Branches of a module are parallel versions of this module. A good real life example of the use of this feature is the release of a software project. After a major release, there are bugs in the code that should be fixed, but people want to add new features to the application too. It is very hard to do both at the same time because new features usually introduce new bugs, making it hard to track down the old ones. To solve this dilemma, CVS lets you create a parallel version, that we will call the "stable release branch", where you can only add bugfixes, leaving the main branch (HEAD) open for adding new features.
Tags are used to mark a version of a project. CVS stamps one version of each file with the tag, so when you checkout or update to a specific tag, you will get always the same file versions; therefore, as opposed to branches, tags are not dynamic: you cannot develop a tag. Tags are useful to mark releases, big changes in the code, etc.
When you are developing or following the development of a software project, you do not necessarily work with the main branch all the time. After a release, you may want to stay with the released branch for a while, to enjoy its relative stability, fix bugs, translate the sources, etc. To do all that, you have to update to the released branch. All your files will be updated to the latest version of the files in that branch. After updating, all your new commits will be uploaded to the new branch as well.
Also, if you want to track a bug that was reported against a past tagged release, CVS offers you the possibility to retrieve the software as it was released, by updating to that tag. Besides, if you want to fetch a past version of your project, you can update your working copy to a specific date. This may be useful if an error was introduced in the project between two releases, and you have an opinion on when that was. When you update to a date or tag, the versions of your files will be the same as the versions in that specific date or the versions stamped by that tag.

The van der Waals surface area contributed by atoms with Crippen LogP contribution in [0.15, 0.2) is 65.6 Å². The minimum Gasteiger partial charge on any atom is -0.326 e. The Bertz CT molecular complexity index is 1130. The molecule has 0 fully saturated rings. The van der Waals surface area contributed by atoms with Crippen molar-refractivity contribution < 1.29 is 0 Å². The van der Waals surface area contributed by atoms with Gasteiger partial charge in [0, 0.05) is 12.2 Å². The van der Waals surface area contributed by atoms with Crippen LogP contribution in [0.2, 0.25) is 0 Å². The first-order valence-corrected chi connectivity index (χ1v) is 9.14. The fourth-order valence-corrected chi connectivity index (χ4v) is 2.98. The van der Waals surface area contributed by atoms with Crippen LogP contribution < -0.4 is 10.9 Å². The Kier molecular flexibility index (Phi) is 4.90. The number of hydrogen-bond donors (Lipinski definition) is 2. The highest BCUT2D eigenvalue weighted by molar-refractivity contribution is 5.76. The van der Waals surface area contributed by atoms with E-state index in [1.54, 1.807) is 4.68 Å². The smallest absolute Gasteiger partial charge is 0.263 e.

Before updating to a different branch or tag, make sure you committed all your changes to the branch you are working with. If your are not ready to commit your changes, but do not want to discard them, do not update to the new branch, as you may lose your changes. As an alternative, you can do a new checkout, to work in parallel with both versions.
- Update to branch
Select this option to update to a branch. Enter the name of the branch in the drop down text box (or press the Fetch List button to retrieve the list of branches from the CVS server, and select the one you want in the drop down list).
- Update to tag
Select this option to update to a tag. Enter the name of the tag in the drop down text box (or press the Fetch List button to retrieve the list of tags from the CVS server, and select the one you want in the drop down list).
- Update to date
Select this option to update to a date. In the field below, you can enter a wide variety of date formats. One possible format is
yyyyis the year,
mmis the month (numerically) and
ddis the day. Alternatives are some English phrases like
2 weeks ago.
Updating to a tag or date make them 'sticky', i.e. you cannot commit further modifications on that files (unless the tag is a branch tag). In order to get back to the main branch, use the menu item → .
The command issued to update to a branch or tag is:
cvs update -r
The command issued to update to a date is:
cvs update -D
The command issued to update to the main branch (HEAD) is: